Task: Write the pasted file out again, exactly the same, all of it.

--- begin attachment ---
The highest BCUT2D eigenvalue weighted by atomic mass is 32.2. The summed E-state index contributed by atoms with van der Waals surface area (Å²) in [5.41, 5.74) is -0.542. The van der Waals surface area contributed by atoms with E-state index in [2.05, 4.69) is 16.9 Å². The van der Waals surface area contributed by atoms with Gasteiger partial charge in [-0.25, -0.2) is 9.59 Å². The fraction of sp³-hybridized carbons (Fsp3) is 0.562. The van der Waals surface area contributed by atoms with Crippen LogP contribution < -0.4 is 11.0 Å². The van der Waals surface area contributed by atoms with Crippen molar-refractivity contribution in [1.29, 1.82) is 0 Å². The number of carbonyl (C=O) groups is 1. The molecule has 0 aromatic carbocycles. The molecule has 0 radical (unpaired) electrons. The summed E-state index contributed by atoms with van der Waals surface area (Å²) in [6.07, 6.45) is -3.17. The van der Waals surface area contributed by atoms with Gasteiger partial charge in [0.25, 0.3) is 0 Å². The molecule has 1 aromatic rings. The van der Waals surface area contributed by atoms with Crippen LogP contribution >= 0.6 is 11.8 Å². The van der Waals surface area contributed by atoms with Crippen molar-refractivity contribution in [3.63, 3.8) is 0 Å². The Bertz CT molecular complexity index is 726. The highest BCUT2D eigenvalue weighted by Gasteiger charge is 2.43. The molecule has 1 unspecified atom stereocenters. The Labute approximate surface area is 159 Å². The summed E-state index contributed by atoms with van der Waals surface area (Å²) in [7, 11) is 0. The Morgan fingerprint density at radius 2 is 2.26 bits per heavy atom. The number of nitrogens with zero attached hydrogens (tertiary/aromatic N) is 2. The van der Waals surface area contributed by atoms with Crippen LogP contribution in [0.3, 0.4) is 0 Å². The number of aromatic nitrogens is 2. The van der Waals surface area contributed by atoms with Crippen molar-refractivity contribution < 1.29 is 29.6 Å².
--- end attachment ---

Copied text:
The highest BCUT2D eigenvalue weighted by atomic mass is 32.2. The summed E-state index contributed by atoms with van der Waals surface area (Å²) in [5.41, 5.74) is -0.542. The van der Waals surface area contributed by atoms with E-state index in [2.05, 4.69) is 16.9 Å². The van der Waals surface area contributed by atoms with Gasteiger partial charge in [-0.25, -0.2) is 9.59 Å². The fraction of sp³-hybridized carbons (Fsp3) is 0.562. The van der Waals surface area contributed by atoms with Crippen LogP contribution < -0.4 is 11.0 Å². The van der Waals surface area contributed by atoms with Crippen molar-refractivity contribution in [1.29, 1.82) is 0 Å². The number of carbonyl (C=O) groups is 1. The molecule has 0 aromatic carbocycles. The molecule has 0 radical (unpaired) electrons. The summed E-state index contributed by atoms with van der Waals surface area (Å²) in [6.07, 6.45) is -3.17. The van der Waals surface area contributed by atoms with Gasteiger partial charge in [0.25, 0.3) is 0 Å². The molecule has 1 aromatic rings. The van der Waals surface area contributed by atoms with Crippen LogP contribution >= 0.6 is 11.8 Å². The van der Waals surface area contributed by atoms with Crippen molar-refractivity contribution in [3.63, 3.8) is 0 Å². The Bertz CT molecular complexity index is 726. The highest BCUT2D eigenvalue weighted by Gasteiger charge is 2.43. The molecule has 1 unspecified atom stereocenters. The Labute approximate surface area is 159 Å². The summed E-state index contributed by atoms with van der Waals surface area (Å²) in [7, 11) is 0. The Morgan fingerprint density at radius 2 is 2.26 bits per heavy atom. The number of nitrogens with zero attached hydrogens (tertiary/aromatic N) is 2. The van der Waals surface area contributed by atoms with Crippen LogP contribution in [0.3, 0.4) is 0 Å². The number of aromatic nitrogens is 2. The van der Waals surface area contributed by atoms with Crippen molar-refractivity contribution < 1.29 is 29.6 Å².